risk of being harmed and decided not to do anything to prevent that harm from occurring even
though he could have easily done so.” Board v. Farnham, 394 F.3d 469, 478 (7th Cir. 2005). For
a medical professional to be held liable for deliberate indifference to an inmate’s medical needs,
he or she must make a decision that represents “such a substantial departure from accepted
professional judgment, practice, or standards, as to demonstrate that the person responsible
actually did not base the decision on such a judgment.” Jackson v. Kotter, 541 F.3d 688, 697 (7th
Cir. 2008). Although the Eighth Amendment does not entitle an inmate to a specific form of
treatment, prison medical staff cannot simply continue with a course of treatment that is known
to be ineffective. Greeno, 414 F.3d at 654-55. Furthermore, a delay in providing treatment can
constitute deliberate indifference when it causes unnecessary pain. Arnett v. Webster, 658 F.3d
742, 752-53 (7th Cir. 2011); Grieveson v. Anderson, 538 F.3d 763, 779 (7th Cir. 2008).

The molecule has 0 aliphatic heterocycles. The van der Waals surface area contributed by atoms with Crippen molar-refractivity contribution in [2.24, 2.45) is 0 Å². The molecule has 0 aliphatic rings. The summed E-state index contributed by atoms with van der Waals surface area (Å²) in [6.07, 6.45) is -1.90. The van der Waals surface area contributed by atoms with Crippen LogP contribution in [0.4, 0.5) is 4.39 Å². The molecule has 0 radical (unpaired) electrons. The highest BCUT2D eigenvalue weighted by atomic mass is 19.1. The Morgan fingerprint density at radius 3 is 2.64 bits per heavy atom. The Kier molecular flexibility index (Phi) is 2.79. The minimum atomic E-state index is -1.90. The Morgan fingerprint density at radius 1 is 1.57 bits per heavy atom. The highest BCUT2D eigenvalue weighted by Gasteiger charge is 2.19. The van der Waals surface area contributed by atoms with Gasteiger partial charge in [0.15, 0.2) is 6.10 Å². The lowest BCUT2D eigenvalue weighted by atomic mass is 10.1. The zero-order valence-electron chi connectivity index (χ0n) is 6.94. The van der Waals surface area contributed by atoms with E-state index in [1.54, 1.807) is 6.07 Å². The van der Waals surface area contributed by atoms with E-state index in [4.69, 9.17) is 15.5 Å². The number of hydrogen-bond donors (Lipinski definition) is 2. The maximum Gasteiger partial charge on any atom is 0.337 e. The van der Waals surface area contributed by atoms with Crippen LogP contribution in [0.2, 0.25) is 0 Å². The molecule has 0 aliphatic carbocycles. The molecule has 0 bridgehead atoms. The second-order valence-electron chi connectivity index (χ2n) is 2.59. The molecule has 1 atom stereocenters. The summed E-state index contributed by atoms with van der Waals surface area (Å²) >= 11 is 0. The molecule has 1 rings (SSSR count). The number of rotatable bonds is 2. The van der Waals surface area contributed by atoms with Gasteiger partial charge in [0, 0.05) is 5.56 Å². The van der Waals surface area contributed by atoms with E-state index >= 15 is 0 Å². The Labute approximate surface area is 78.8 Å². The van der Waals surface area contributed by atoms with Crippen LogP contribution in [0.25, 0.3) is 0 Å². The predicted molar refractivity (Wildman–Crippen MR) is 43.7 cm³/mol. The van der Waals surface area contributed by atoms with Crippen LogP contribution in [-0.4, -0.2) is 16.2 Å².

Here, Grothjan sues both Dr. Taylor and Dr. Eichman. Grothjan alleges that these doctors
are aware of his mental health condition, but nevertheless refuse to provide him with any mental
health treatment. In addition, Grothjan alleges that these doctors refuse to provide him with the
prescription medications he received prior to being incarcerated. On these facts, Grothjan may
demonstrate that both doctors are deliberately different to his serious medical needs. Although
further factual development may show that the doctors were justified in their actions, it is too
early to tell at this point. Giving him the inferences to which he is entitled at the pleading stage,
Grothjan has alleged enough to proceed on an Eighth Amendment claim against Dr. Taylor and
Grothjan is also asking for a TRO to be removed from segregation and preliminary
injunction to receive adequate mental health care. “[A] preliminary injunction is an extraordinary
and drastic remedy, one that should not be granted unless the movant, by a clear showing, carries
the burden of persuasion.” Mazurek v. Armstrong, 520 U.S. 968, 972 (1997). To obtain